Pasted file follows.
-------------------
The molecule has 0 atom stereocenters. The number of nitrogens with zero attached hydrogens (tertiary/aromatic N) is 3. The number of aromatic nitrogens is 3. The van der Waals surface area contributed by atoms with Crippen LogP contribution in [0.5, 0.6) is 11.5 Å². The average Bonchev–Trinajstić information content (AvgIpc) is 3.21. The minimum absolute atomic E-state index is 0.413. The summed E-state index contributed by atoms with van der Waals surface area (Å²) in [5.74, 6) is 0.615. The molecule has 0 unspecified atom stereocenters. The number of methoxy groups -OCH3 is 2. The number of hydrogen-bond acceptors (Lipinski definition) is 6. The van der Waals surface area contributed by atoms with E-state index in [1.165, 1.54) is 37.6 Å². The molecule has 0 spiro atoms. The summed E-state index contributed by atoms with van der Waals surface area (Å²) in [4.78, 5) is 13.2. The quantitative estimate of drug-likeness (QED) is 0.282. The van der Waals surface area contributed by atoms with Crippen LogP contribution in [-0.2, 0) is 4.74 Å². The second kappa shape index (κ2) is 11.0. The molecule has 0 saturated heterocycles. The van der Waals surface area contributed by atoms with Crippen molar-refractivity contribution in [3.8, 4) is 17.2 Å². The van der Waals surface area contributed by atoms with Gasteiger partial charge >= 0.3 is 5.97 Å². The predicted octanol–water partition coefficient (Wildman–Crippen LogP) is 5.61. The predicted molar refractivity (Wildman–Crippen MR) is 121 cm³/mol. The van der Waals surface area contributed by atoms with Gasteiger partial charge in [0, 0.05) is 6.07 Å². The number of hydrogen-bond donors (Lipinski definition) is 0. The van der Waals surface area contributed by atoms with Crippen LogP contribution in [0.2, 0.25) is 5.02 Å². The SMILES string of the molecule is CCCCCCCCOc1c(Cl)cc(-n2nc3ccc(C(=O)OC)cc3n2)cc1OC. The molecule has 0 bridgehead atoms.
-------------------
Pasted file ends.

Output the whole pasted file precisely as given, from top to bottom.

The molecule has 0 atom stereocenters. The number of nitrogens with zero attached hydrogens (tertiary/aromatic N) is 3. The number of aromatic nitrogens is 3. The van der Waals surface area contributed by atoms with Crippen LogP contribution in [0.5, 0.6) is 11.5 Å². The average Bonchev–Trinajstić information content (AvgIpc) is 3.21. The minimum absolute atomic E-state index is 0.413. The summed E-state index contributed by atoms with van der Waals surface area (Å²) in [5.74, 6) is 0.615. The molecule has 0 unspecified atom stereocenters. The number of methoxy groups -OCH3 is 2. The number of hydrogen-bond acceptors (Lipinski definition) is 6. The van der Waals surface area contributed by atoms with E-state index in [1.165, 1.54) is 37.6 Å². The molecule has 0 spiro atoms. The summed E-state index contributed by atoms with van der Waals surface area (Å²) in [4.78, 5) is 13.2. The quantitative estimate of drug-likeness (QED) is 0.282. The van der Waals surface area contributed by atoms with Crippen LogP contribution in [-0.2, 0) is 4.74 Å². The second kappa shape index (κ2) is 11.0. The molecule has 0 saturated heterocycles. The van der Waals surface area contributed by atoms with Crippen molar-refractivity contribution in [3.8, 4) is 17.2 Å². The van der Waals surface area contributed by atoms with Gasteiger partial charge >= 0.3 is 5.97 Å². The predicted octanol–water partition coefficient (Wildman–Crippen LogP) is 5.61. The predicted molar refractivity (Wildman–Crippen MR) is 121 cm³/mol. The van der Waals surface area contributed by atoms with Gasteiger partial charge in [0, 0.05) is 6.07 Å². The number of hydrogen-bond donors (Lipinski definition) is 0. The van der Waals surface area contributed by atoms with Crippen LogP contribution in [0.2, 0.25) is 5.02 Å². The SMILES string of the molecule is CCCCCCCCOc1c(Cl)cc(-n2nc3ccc(C(=O)OC)cc3n2)cc1OC. The molecule has 0 bridgehead atoms.